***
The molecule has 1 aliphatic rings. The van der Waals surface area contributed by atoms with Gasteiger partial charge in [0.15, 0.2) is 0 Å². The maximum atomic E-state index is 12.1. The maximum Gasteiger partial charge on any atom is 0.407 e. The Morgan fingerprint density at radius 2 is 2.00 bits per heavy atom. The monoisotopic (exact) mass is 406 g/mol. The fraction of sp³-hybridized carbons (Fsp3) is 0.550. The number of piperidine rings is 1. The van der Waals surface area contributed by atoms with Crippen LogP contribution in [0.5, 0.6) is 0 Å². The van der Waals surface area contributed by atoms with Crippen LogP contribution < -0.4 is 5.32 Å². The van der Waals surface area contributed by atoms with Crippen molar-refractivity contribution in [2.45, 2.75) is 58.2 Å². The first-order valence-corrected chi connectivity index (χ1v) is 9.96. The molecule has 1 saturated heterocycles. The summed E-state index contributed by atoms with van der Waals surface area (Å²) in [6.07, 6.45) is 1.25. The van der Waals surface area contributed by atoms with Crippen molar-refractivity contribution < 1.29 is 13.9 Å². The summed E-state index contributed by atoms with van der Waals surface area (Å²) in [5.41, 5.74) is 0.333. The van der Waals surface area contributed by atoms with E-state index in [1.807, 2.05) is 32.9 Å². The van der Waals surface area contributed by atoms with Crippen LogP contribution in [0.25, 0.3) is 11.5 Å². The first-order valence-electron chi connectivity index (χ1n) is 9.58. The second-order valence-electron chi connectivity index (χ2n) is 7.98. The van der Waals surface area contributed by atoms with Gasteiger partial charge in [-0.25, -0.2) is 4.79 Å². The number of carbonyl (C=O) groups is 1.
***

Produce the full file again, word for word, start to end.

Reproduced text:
The molecule has 1 aliphatic rings. The van der Waals surface area contributed by atoms with Gasteiger partial charge in [0.15, 0.2) is 0 Å². The maximum atomic E-state index is 12.1. The maximum Gasteiger partial charge on any atom is 0.407 e. The Morgan fingerprint density at radius 2 is 2.00 bits per heavy atom. The monoisotopic (exact) mass is 406 g/mol. The fraction of sp³-hybridized carbons (Fsp3) is 0.550. The number of piperidine rings is 1. The van der Waals surface area contributed by atoms with Crippen LogP contribution in [0.5, 0.6) is 0 Å². The van der Waals surface area contributed by atoms with Crippen LogP contribution < -0.4 is 5.32 Å². The van der Waals surface area contributed by atoms with Crippen molar-refractivity contribution in [2.45, 2.75) is 58.2 Å². The first-order valence-corrected chi connectivity index (χ1v) is 9.96. The molecule has 1 saturated heterocycles. The summed E-state index contributed by atoms with van der Waals surface area (Å²) in [6.07, 6.45) is 1.25. The van der Waals surface area contributed by atoms with Crippen molar-refractivity contribution < 1.29 is 13.9 Å². The summed E-state index contributed by atoms with van der Waals surface area (Å²) in [5.41, 5.74) is 0.333. The van der Waals surface area contributed by atoms with E-state index in [1.807, 2.05) is 32.9 Å². The van der Waals surface area contributed by atoms with Crippen LogP contribution in [0.25, 0.3) is 11.5 Å². The first-order valence-electron chi connectivity index (χ1n) is 9.58. The second-order valence-electron chi connectivity index (χ2n) is 7.98. The van der Waals surface area contributed by atoms with Gasteiger partial charge in [-0.25, -0.2) is 4.79 Å². The number of carbonyl (C=O) groups is 1.